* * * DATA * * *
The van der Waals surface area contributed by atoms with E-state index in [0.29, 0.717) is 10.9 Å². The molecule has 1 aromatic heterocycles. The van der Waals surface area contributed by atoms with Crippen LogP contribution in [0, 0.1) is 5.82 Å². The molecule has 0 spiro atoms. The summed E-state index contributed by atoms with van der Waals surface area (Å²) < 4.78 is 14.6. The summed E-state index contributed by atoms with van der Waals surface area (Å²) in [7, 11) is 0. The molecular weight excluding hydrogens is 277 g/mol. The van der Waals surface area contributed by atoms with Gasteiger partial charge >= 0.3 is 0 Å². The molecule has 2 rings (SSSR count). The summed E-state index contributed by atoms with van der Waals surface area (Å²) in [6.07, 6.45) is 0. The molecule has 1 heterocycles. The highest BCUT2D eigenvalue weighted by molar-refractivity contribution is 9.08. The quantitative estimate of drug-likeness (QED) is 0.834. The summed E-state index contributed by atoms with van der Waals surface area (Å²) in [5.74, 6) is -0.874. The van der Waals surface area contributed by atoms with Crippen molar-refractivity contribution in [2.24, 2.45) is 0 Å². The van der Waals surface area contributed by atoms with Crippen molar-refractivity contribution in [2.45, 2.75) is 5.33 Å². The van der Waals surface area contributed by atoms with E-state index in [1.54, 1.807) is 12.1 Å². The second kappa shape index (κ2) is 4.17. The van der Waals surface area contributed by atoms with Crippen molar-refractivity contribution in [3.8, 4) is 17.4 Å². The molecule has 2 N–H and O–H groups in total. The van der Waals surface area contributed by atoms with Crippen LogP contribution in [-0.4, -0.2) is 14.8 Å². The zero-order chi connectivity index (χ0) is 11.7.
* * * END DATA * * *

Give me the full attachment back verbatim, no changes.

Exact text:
The van der Waals surface area contributed by atoms with E-state index in [0.29, 0.717) is 10.9 Å². The molecule has 1 aromatic heterocycles. The van der Waals surface area contributed by atoms with Crippen LogP contribution in [0, 0.1) is 5.82 Å². The molecule has 0 spiro atoms. The summed E-state index contributed by atoms with van der Waals surface area (Å²) < 4.78 is 14.6. The summed E-state index contributed by atoms with van der Waals surface area (Å²) in [7, 11) is 0. The molecular weight excluding hydrogens is 277 g/mol. The van der Waals surface area contributed by atoms with Gasteiger partial charge >= 0.3 is 0 Å². The molecule has 2 rings (SSSR count). The summed E-state index contributed by atoms with van der Waals surface area (Å²) in [6.07, 6.45) is 0. The molecule has 1 heterocycles. The highest BCUT2D eigenvalue weighted by molar-refractivity contribution is 9.08. The quantitative estimate of drug-likeness (QED) is 0.834. The summed E-state index contributed by atoms with van der Waals surface area (Å²) in [5.74, 6) is -0.874. The van der Waals surface area contributed by atoms with Crippen molar-refractivity contribution in [2.24, 2.45) is 0 Å². The van der Waals surface area contributed by atoms with Crippen molar-refractivity contribution in [2.45, 2.75) is 5.33 Å². The van der Waals surface area contributed by atoms with E-state index in [1.54, 1.807) is 12.1 Å². The second kappa shape index (κ2) is 4.17. The van der Waals surface area contributed by atoms with Crippen molar-refractivity contribution in [3.8, 4) is 17.4 Å². The molecule has 2 N–H and O–H groups in total. The van der Waals surface area contributed by atoms with Crippen LogP contribution in [-0.4, -0.2) is 14.8 Å². The zero-order chi connectivity index (χ0) is 11.7.